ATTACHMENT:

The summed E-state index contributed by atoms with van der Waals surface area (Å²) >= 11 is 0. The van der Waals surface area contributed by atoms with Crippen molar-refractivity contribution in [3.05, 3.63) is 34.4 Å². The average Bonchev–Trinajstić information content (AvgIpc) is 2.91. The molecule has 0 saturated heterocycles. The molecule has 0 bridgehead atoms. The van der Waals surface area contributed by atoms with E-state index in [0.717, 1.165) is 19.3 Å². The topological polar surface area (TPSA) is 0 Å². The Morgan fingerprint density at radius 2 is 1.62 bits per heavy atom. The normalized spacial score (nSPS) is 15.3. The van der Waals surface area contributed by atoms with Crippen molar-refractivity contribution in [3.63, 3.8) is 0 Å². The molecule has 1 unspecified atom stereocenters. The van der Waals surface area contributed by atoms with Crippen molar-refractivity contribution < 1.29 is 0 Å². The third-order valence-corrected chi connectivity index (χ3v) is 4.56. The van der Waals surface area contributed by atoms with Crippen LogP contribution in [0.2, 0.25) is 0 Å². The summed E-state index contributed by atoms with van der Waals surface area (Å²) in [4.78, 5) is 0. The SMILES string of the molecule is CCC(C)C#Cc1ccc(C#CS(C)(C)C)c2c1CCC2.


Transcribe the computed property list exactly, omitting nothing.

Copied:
The summed E-state index contributed by atoms with van der Waals surface area (Å²) >= 11 is 0. The van der Waals surface area contributed by atoms with Crippen molar-refractivity contribution in [3.05, 3.63) is 34.4 Å². The average Bonchev–Trinajstić information content (AvgIpc) is 2.91. The molecule has 0 saturated heterocycles. The molecule has 0 bridgehead atoms. The van der Waals surface area contributed by atoms with E-state index in [0.717, 1.165) is 19.3 Å². The topological polar surface area (TPSA) is 0 Å². The Morgan fingerprint density at radius 2 is 1.62 bits per heavy atom. The normalized spacial score (nSPS) is 15.3. The van der Waals surface area contributed by atoms with Crippen molar-refractivity contribution in [3.63, 3.8) is 0 Å². The molecule has 1 unspecified atom stereocenters. The van der Waals surface area contributed by atoms with Crippen molar-refractivity contribution < 1.29 is 0 Å². The third-order valence-corrected chi connectivity index (χ3v) is 4.56. The van der Waals surface area contributed by atoms with Crippen LogP contribution in [0.2, 0.25) is 0 Å². The summed E-state index contributed by atoms with van der Waals surface area (Å²) in [4.78, 5) is 0. The SMILES string of the molecule is CCC(C)C#Cc1ccc(C#CS(C)(C)C)c2c1CCC2.